Light the gerbs!
The sparkling language of fireworks
Last week, thousands gathered along the Charles River Esplanade to ooh and ahh at the more than 15,000 fireworks set off for Boston’s annual July 4 celebration. If you were there, you might have felt limited in your ability to describe just what you were watching, beyond “Look at that one!” and “Wow!” But there’s an entire vocabulary of terms used to describe fireworks, the jargon of the army of highly trained, exceedingly careful people employed to create, set up, and set off the light-and-noise shows we flock to each year.
Fireworks have been used in China from at least the 12th century on; how gunpowder - and the fireworks made with it - came to Europe is less clear. In both places, the earliest fireworks were used for both celebrations and war, so it makes sense that fireworks vocabulary overlaps with military language. Gunners were responsible not only for the mortars and shells used in battle, but also those filled instead with the stars and bursting charges of fireworks. (Fireworker was originally a term for an artillery officer; those who worked primarily to make what we consider fireworks were sometimes called pyrobolists.)
The general term for anything that turns into a burning aerial spectacle is star, but each gorgeous display has its own separate name, too, usually a metaphorical reference to the firework’s appearance. There are commonplace gerbs (pronounced like “gerbil” without the “il,” and derived from a French word meaning “a sheaf of wheat”) which produce upward showers of sparks (sometimes called fountains); pearls (stars of a single color); and rain (long-lasting stars that fall all the way to the ground). Palm trees look like their names, with trunks and drooping golden trails of stars (sometimes called willows); there are also peonies, dahlias, and chrysanthemums, which are increasingly intricate roundish shapes. (Like real flowers, they can have pistils: balls of stars inside other stars.) Stars that change color have sometimes been treated with dark fire, which gives off no light as it burns, allowing a different color layer of the star to ignite below it - sort of like an everlasting gobstopper.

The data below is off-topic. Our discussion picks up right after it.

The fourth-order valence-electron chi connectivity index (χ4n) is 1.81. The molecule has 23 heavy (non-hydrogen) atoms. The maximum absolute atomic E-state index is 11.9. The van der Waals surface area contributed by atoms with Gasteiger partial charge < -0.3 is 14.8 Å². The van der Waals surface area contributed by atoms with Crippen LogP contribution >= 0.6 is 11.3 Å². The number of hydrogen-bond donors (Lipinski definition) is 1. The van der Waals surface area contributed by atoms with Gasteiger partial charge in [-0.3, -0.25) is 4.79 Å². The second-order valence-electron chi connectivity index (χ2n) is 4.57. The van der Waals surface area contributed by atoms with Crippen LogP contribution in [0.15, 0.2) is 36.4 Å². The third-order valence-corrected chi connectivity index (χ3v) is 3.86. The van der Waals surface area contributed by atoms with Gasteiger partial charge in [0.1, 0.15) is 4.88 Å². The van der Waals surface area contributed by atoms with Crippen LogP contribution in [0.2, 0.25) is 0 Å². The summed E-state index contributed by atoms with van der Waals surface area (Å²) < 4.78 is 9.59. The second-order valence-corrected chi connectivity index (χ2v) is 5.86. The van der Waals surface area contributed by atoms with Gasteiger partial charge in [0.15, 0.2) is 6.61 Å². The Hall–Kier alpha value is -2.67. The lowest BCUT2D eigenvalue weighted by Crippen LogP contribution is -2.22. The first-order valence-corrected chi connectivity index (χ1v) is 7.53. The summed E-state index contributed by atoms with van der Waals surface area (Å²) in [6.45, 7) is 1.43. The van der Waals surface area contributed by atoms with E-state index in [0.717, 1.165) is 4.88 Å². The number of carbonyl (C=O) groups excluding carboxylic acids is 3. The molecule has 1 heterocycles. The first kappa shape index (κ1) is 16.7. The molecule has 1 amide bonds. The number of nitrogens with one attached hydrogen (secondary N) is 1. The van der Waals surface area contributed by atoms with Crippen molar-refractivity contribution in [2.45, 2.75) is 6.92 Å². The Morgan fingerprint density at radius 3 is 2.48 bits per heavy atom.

Some fireworks are named for what they do. Go-getters and fish wriggle and squirm briefly through the air (and are self-propelled); comets leave trails of sparks; and crossettes are comets that split into multiple smaller comets, often in a cross shape. Girandolas, whirlwinds, and helicopters (sometimes called tourbillons or serpents) all spin in the sky. (Serpents shouldn’t be confused with black snakes, the always-disappointing consumer-grade fireworks that only result in sad, twisted piles of black ash.)
Behind the scenes, lances are the thin paper tubes used to make fireworks that look like writing or pictures. The practice of putting them together is called lancework, and a collection of precomposed fireworks is called a set piece. A salute is a loud noise without display (called a maroon in the United Kingdom) - not to be confused with the Silver Salute, an illegal firework similar to the original M-80. (With two whopping grams of flash powder, the original M-80 has been illegal in the United States since 1966. Modern M-80s have about one-fortieth their strength.)
Fireworks that don’t go off as expected have their own names, too. There’s the familiar dud, which has been conveniently (but erroneously) explained as a backronym of “dangerous unexploded device.” The Oxford English Dictionary has dud as “origin unknown,” possibly related to the dialect word dudman, “a scarecrow.” A flowerpot is a shell that bursts prematurely inside the mortar; a shell that bursts immediately after leaving the mortar, scattering its stars on the ground, is a muzzle break. Stars that don’t ignite are referred to as having been blown blind.
Some firework lingo warns of danger. When a shell’s fuse burns, but doesn’t explode, it’s a misfire, or possibly a hangfire: a fuse that burns too slowly or appears to go out, but could ignite at any time. A black shell or blind shell falls to the ground without bursting - but could be set off by sparks igniting the charge on impact. Duds, misfires, and smoldering debris are designed to land in the fallout zone. Spectators are carefully kept away from both the fallout zone and the shooting site.
Finally, beyond these descriptive terms, there’s the language related to the chemicals that are used to give fireworks their brilliant, glowing colors. These range from the colloquial (whistle mix, a combination of potassium and sodium benzoate which vibrates noisily as it burns) to the more scientific (magnalium, a blend of magnesium and aluminum).
It’s not surprising that fireworks would have their own large and comprehensive technical jargon. For one thing, they’re an art form - the high-culture doyen George Plimpton devoted an entire book (and a television special!) to fireworks and their artisan-engineers. But for another, when you’re dealing with something as dangerous and complicated as pyrotechnics, it makes sense to have more precise terms than “hand me that thingumbob over there, will you?”
Even for those of us content to watch, knowing the right terms enhances the sensory experience - think of the jargon of wine, or baseball. So the next time you’re staring up at another burst of colored light, see if you’re able to label it as a tourbillon or peony. It may make what you’re seeing even more beautiful.